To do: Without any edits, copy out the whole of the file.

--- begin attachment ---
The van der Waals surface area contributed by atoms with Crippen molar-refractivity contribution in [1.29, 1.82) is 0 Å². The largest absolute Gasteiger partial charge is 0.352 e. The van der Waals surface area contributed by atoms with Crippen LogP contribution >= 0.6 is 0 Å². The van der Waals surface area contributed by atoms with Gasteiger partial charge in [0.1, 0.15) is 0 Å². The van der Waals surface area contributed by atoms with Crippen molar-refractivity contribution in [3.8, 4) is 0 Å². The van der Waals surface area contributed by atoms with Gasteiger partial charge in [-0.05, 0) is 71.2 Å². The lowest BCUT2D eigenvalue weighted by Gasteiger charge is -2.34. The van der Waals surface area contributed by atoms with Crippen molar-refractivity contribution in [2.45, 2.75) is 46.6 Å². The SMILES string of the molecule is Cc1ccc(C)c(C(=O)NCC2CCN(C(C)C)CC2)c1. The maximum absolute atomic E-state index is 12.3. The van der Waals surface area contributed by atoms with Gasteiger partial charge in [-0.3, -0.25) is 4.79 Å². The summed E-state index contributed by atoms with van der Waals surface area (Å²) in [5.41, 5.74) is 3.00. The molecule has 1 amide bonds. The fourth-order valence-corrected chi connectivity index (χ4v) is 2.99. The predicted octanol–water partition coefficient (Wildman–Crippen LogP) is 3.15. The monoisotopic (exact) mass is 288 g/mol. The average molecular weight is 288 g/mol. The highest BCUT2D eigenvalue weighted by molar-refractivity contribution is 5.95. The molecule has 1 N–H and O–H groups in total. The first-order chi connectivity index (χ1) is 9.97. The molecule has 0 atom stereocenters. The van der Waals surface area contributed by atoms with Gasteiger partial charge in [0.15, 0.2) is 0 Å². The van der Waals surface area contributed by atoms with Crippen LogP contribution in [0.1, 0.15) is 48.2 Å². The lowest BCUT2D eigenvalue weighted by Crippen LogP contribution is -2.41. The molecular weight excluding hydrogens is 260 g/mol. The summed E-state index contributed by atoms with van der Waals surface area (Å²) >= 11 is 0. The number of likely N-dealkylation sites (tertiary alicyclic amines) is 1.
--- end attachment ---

The van der Waals surface area contributed by atoms with Crippen molar-refractivity contribution in [1.29, 1.82) is 0 Å². The largest absolute Gasteiger partial charge is 0.352 e. The van der Waals surface area contributed by atoms with Crippen LogP contribution >= 0.6 is 0 Å². The van der Waals surface area contributed by atoms with Gasteiger partial charge in [0.1, 0.15) is 0 Å². The van der Waals surface area contributed by atoms with Crippen molar-refractivity contribution in [3.8, 4) is 0 Å². The van der Waals surface area contributed by atoms with Gasteiger partial charge in [-0.05, 0) is 71.2 Å². The lowest BCUT2D eigenvalue weighted by Gasteiger charge is -2.34. The van der Waals surface area contributed by atoms with Crippen molar-refractivity contribution in [2.45, 2.75) is 46.6 Å². The SMILES string of the molecule is Cc1ccc(C)c(C(=O)NCC2CCN(C(C)C)CC2)c1. The maximum absolute atomic E-state index is 12.3. The van der Waals surface area contributed by atoms with Gasteiger partial charge in [-0.3, -0.25) is 4.79 Å². The summed E-state index contributed by atoms with van der Waals surface area (Å²) in [5.41, 5.74) is 3.00. The molecule has 1 amide bonds. The fourth-order valence-corrected chi connectivity index (χ4v) is 2.99. The predicted octanol–water partition coefficient (Wildman–Crippen LogP) is 3.15. The monoisotopic (exact) mass is 288 g/mol. The average molecular weight is 288 g/mol. The highest BCUT2D eigenvalue weighted by molar-refractivity contribution is 5.95. The molecule has 1 N–H and O–H groups in total. The first-order chi connectivity index (χ1) is 9.97. The molecule has 0 atom stereocenters. The van der Waals surface area contributed by atoms with Gasteiger partial charge in [0.15, 0.2) is 0 Å². The van der Waals surface area contributed by atoms with Crippen LogP contribution in [0.1, 0.15) is 48.2 Å². The lowest BCUT2D eigenvalue weighted by Crippen LogP contribution is -2.41. The molecular weight excluding hydrogens is 260 g/mol. The summed E-state index contributed by atoms with van der Waals surface area (Å²) >= 11 is 0. The number of likely N-dealkylation sites (tertiary alicyclic amines) is 1.